In my youth, it was very rare that I didn’t have an opinion on a matter and I always defended my viewpoint, however absurd, with a fury that only youth or stupidity gives you. The older I get, the more I realise that I know nothing. So often now, I flounder for an opinion on important matters and defer to other people and their ideas.
This brings me to today’s review, Bowmore Darkest. I have only ever had chance to try two Bowmore drams, one that a member of our whisky club described as his least favourite ever whisky and the Bowmore Darkest. I tried the Darkest as a part of The Dram Team’s first tasting box, which we trialled as a part of a tweet tasting. Neither of these whiskies struck me and I didn’t really care for either, but knowing how often I am wrong and how well liked this whisky is online, I wanted to try it again…
Bowmore is an Islay (Pronounced “eye-la”) Distillery, which means that it produces peat influenced whiskies that are defined to a large part by its island surroundings. It is an old distillery, that is sited by Loch Indaal and is now owned by Bowmore Morrison, who are a subholding of Beam Suntory. Apparently, waste heat from the distillery is used to warm a nearby local swimming pool.
Appearance: Deep mahogany brown, like a large wooden treasure chest. The whisky wears its barrel ageing well. (This could however be colouring)
Aroma: This dram’s aroma, mirrors its appearance. It smells deeply of antique shops, somewhere between ageing leather books, well worn wood and thick layers of dust.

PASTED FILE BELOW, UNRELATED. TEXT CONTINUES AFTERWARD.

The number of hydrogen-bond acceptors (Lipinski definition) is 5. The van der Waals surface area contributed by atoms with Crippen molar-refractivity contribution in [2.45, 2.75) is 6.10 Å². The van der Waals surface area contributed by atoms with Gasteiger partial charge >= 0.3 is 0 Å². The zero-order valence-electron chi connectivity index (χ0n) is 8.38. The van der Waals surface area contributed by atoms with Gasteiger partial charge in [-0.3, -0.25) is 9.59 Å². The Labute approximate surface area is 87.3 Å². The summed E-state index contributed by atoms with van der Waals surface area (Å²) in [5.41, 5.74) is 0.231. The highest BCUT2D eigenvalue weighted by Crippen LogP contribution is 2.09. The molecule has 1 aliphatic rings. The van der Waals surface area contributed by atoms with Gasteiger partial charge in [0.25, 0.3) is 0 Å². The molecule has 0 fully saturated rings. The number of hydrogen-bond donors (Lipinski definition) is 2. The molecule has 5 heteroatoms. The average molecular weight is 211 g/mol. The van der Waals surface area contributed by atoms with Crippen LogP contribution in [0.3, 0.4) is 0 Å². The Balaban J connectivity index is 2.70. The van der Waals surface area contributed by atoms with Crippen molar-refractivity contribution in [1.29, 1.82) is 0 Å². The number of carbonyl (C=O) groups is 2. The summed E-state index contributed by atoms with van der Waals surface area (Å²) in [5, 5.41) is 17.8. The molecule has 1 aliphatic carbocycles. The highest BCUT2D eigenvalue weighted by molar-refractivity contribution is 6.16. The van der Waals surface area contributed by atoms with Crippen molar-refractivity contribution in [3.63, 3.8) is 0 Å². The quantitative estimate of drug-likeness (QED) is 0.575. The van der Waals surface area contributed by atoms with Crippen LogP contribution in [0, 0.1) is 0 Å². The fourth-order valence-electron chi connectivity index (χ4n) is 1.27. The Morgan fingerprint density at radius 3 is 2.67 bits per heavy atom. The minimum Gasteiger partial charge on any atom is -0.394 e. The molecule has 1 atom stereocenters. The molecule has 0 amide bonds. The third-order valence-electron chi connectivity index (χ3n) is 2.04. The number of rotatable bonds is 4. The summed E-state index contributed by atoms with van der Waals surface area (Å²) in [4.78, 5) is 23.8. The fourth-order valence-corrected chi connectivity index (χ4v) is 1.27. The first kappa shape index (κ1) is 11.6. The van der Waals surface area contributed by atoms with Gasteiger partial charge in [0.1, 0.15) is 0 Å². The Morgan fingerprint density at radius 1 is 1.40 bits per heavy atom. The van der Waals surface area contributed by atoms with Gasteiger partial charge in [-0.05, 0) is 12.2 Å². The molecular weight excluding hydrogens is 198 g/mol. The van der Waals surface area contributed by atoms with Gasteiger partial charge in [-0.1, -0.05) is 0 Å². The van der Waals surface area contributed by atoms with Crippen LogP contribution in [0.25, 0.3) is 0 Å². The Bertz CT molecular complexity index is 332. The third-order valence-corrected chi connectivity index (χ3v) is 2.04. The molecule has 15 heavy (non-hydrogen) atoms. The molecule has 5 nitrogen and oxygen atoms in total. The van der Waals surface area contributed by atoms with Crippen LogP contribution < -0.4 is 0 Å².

Taste: The first notes of this whisky are really interesting, they are earthy, vegetal and green. Here these notes make it feel like this whisky has grown from the ground up, like some kind of tree creature, which craven from the earth, throbs with this spirit through its veins.
As the dram develops on the palate, there is a building peaty smoke. Here the monster, has obviously begun to smoke a pipe or cook its prey. There is a thick, syrupy sweetness, which can only come from this whiskies heritage os being casked for two years in Oloroso casks. This sweetness is dark, yet at the same time light.
Finally there is a building spice, which sits of the tongue, warms and brings a lasting darkness of coal. This final flavour, the death of the dram, is long lasting and firmly based in the blackness of coal. The monster finally tamed by a bigger foe, left to smolder in the wasteland.
Mouthfeel: Robust, Sweet and Dark
Overall: Again, another dram that I poured expecting not to like. My memories of this dram were pretty recent and pretty underwhelming. Instead of disliking it, I really enjoyed it. There is a light sweetness, balanced by smoke and coal. I am left needing to buy a bottle to confirm my positive review.
Real Dram Factor: 7.8
More Information: Bowmore Distillery